(CN) - Seven series of General Motors trucks, including the Silverado and Escalade, are prone to dashboard cracks that could interfere with airbag deployment, a class claims in Federal Court.
Greg Mross and 19 others, hailing from 11 different states, brought the April 13 complaint against GM in Milwaukee, Wis.
The lawsuit covers the model years 2009-14 for trucks in the GMT900 series: the Chevrolet Silverado, Tahoe, Suburban and Avalanche; the GMC Sierra and Yukon; and the Cadillac Escalade.
Mross says that the dashboard cracks GM trucks develop are not "cosmetic blemishes" that can be blamed on too much time in the sun.
"These cracks are deeper, more substantial, occur to vehicles stored in all manners and in all environments, occur during a shorter time horizon and occur with relatively uniform location and presentations," the complaint states.
Though the cracks occur most frequently in the steering column and passenger airbag areas, Mross says "the cracking around the airbag is particularly troubling, as it could interfere with the deployment of the passenger airbag."
"The dash is more likely to splinter in unplanned and dangerous directions during deployment," the complaint states.
Claiming that GM has been aware of the problem, the class notes that it hired a company to test the dashboard to see if they are affected by their owners' use of "common automotive cleaning products such as ArmorAll."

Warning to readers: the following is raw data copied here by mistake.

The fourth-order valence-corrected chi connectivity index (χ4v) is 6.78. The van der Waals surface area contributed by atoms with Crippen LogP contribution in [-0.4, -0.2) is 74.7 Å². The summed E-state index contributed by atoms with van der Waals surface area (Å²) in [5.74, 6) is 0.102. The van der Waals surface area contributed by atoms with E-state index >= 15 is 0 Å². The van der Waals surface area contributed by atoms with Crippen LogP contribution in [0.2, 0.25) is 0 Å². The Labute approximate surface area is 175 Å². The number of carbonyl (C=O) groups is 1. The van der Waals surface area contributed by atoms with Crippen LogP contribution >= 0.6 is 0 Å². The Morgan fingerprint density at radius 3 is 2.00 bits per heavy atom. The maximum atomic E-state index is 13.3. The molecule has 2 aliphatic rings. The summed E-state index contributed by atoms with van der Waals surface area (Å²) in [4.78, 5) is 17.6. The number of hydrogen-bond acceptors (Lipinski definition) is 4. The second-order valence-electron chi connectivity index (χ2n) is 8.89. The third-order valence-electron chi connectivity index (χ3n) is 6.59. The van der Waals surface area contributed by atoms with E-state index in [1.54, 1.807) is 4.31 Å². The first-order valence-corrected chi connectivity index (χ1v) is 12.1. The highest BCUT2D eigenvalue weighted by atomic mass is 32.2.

In addition, GM "has systematically refused to fully repair cracked dashboards, while actively concealing that a manufacturing defect exists in the GM vehicles," the complaint states.
Mross says GM's alleged actions run contrary to its marketing campaign as it emerged from its 2009 bankruptcy.
"New GM claimed to have turned over a new leaf in the bankruptcy, repeatedly claiming to the world and U.S. customers that it was a new and improved company committed to innovation, safety and maintaining a strong brand," the complaint states.
The class seeks punitive damages for fraud by concealment, breach of warranty, unfair competition and other claims. It is represented by attorneys Jeffrey Leon with Quantum Legal in Highland Park, Ill.
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